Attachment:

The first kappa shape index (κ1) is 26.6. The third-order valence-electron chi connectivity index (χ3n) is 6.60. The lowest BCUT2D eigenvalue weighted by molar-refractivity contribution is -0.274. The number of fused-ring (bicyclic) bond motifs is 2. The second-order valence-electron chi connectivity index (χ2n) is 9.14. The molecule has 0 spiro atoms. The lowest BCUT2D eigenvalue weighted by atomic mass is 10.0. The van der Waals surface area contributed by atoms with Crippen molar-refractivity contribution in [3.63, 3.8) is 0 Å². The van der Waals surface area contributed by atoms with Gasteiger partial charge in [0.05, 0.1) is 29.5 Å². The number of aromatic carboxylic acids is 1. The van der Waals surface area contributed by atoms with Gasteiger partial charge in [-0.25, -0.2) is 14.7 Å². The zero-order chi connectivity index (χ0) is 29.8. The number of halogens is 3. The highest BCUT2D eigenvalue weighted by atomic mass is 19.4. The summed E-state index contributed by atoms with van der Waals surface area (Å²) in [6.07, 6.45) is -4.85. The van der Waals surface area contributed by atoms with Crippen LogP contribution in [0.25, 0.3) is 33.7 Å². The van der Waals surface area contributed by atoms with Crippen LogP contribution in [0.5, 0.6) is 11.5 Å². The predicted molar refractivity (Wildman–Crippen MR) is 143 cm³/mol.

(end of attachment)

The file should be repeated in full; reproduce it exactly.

The first kappa shape index (κ1) is 26.6. The third-order valence-electron chi connectivity index (χ3n) is 6.60. The lowest BCUT2D eigenvalue weighted by molar-refractivity contribution is -0.274. The number of fused-ring (bicyclic) bond motifs is 2. The second-order valence-electron chi connectivity index (χ2n) is 9.14. The molecule has 0 spiro atoms. The lowest BCUT2D eigenvalue weighted by atomic mass is 10.0. The van der Waals surface area contributed by atoms with Crippen molar-refractivity contribution in [3.63, 3.8) is 0 Å². The van der Waals surface area contributed by atoms with Gasteiger partial charge in [0.05, 0.1) is 29.5 Å². The number of aromatic carboxylic acids is 1. The van der Waals surface area contributed by atoms with Gasteiger partial charge in [-0.25, -0.2) is 14.7 Å². The zero-order chi connectivity index (χ0) is 29.8. The number of halogens is 3. The highest BCUT2D eigenvalue weighted by atomic mass is 19.4. The summed E-state index contributed by atoms with van der Waals surface area (Å²) in [6.07, 6.45) is -4.85. The van der Waals surface area contributed by atoms with Crippen LogP contribution in [0.25, 0.3) is 33.7 Å². The van der Waals surface area contributed by atoms with Crippen LogP contribution in [0.5, 0.6) is 11.5 Å². The predicted molar refractivity (Wildman–Crippen MR) is 143 cm³/mol.